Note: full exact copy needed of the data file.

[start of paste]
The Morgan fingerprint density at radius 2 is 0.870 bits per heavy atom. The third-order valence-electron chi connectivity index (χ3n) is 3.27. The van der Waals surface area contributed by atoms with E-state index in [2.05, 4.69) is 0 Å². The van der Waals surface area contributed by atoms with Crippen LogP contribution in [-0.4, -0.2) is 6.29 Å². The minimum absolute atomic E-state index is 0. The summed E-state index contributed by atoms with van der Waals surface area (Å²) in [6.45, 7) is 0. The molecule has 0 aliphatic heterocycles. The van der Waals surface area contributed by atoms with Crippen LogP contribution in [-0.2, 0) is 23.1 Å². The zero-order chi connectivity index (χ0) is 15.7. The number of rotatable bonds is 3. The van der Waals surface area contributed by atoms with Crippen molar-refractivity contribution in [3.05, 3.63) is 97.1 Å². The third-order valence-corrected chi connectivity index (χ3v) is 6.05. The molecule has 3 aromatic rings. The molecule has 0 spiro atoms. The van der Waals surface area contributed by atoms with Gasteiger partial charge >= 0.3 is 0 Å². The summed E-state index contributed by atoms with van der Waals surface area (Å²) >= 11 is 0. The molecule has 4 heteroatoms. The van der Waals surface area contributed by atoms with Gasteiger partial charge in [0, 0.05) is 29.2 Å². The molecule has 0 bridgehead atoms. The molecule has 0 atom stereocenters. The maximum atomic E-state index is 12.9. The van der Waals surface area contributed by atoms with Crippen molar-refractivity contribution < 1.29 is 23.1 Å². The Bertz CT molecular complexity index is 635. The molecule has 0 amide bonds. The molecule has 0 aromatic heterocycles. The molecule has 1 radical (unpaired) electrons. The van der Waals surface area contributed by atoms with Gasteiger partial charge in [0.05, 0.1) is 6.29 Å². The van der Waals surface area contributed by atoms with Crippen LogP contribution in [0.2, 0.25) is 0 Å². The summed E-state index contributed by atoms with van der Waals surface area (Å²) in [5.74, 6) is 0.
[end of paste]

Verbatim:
The Morgan fingerprint density at radius 2 is 0.870 bits per heavy atom. The third-order valence-electron chi connectivity index (χ3n) is 3.27. The van der Waals surface area contributed by atoms with E-state index in [2.05, 4.69) is 0 Å². The van der Waals surface area contributed by atoms with Crippen LogP contribution in [-0.4, -0.2) is 6.29 Å². The minimum absolute atomic E-state index is 0. The summed E-state index contributed by atoms with van der Waals surface area (Å²) in [6.45, 7) is 0. The molecule has 0 aliphatic heterocycles. The van der Waals surface area contributed by atoms with Crippen LogP contribution in [-0.2, 0) is 23.1 Å². The zero-order chi connectivity index (χ0) is 15.7. The number of rotatable bonds is 3. The van der Waals surface area contributed by atoms with Crippen molar-refractivity contribution in [3.05, 3.63) is 97.1 Å². The third-order valence-corrected chi connectivity index (χ3v) is 6.05. The molecule has 3 aromatic rings. The molecule has 0 spiro atoms. The van der Waals surface area contributed by atoms with Gasteiger partial charge >= 0.3 is 0 Å². The summed E-state index contributed by atoms with van der Waals surface area (Å²) >= 11 is 0. The molecule has 4 heteroatoms. The van der Waals surface area contributed by atoms with Gasteiger partial charge in [0, 0.05) is 29.2 Å². The molecule has 0 bridgehead atoms. The molecule has 0 atom stereocenters. The maximum atomic E-state index is 12.9. The van der Waals surface area contributed by atoms with Crippen molar-refractivity contribution < 1.29 is 23.1 Å². The Bertz CT molecular complexity index is 635. The molecule has 0 amide bonds. The molecule has 0 aromatic heterocycles. The molecule has 1 radical (unpaired) electrons. The van der Waals surface area contributed by atoms with Gasteiger partial charge in [0.05, 0.1) is 6.29 Å². The van der Waals surface area contributed by atoms with Crippen LogP contribution in [0.2, 0.25) is 0 Å². The summed E-state index contributed by atoms with van der Waals surface area (Å²) in [5.74, 6) is 0.